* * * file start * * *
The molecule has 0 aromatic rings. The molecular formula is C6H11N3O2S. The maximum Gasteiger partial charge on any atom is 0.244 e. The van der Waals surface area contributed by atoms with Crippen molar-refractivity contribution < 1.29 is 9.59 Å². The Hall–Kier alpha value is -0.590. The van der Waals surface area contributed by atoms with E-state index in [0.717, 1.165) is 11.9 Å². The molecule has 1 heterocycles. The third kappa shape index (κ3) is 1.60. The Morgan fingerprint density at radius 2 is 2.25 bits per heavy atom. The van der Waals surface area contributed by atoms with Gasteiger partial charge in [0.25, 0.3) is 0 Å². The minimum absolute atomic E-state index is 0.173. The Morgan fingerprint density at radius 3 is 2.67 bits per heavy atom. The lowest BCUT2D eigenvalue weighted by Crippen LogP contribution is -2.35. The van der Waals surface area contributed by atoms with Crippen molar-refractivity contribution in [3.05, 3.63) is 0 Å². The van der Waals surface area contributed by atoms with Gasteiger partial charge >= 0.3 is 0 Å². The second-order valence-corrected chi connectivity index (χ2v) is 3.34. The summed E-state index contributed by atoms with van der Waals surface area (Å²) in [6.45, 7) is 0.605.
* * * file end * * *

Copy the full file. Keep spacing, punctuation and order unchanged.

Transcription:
The molecule has 0 aromatic rings. The molecular formula is C6H11N3O2S. The maximum Gasteiger partial charge on any atom is 0.244 e. The van der Waals surface area contributed by atoms with Crippen molar-refractivity contribution < 1.29 is 9.59 Å². The Hall–Kier alpha value is -0.590. The van der Waals surface area contributed by atoms with E-state index in [0.717, 1.165) is 11.9 Å². The molecule has 1 heterocycles. The third kappa shape index (κ3) is 1.60. The Morgan fingerprint density at radius 2 is 2.25 bits per heavy atom. The van der Waals surface area contributed by atoms with Gasteiger partial charge in [0.25, 0.3) is 0 Å². The minimum absolute atomic E-state index is 0.173. The Morgan fingerprint density at radius 3 is 2.67 bits per heavy atom. The lowest BCUT2D eigenvalue weighted by Crippen LogP contribution is -2.35. The van der Waals surface area contributed by atoms with Crippen molar-refractivity contribution in [3.05, 3.63) is 0 Å². The van der Waals surface area contributed by atoms with Gasteiger partial charge >= 0.3 is 0 Å². The second-order valence-corrected chi connectivity index (χ2v) is 3.34. The summed E-state index contributed by atoms with van der Waals surface area (Å²) in [6.45, 7) is 0.605.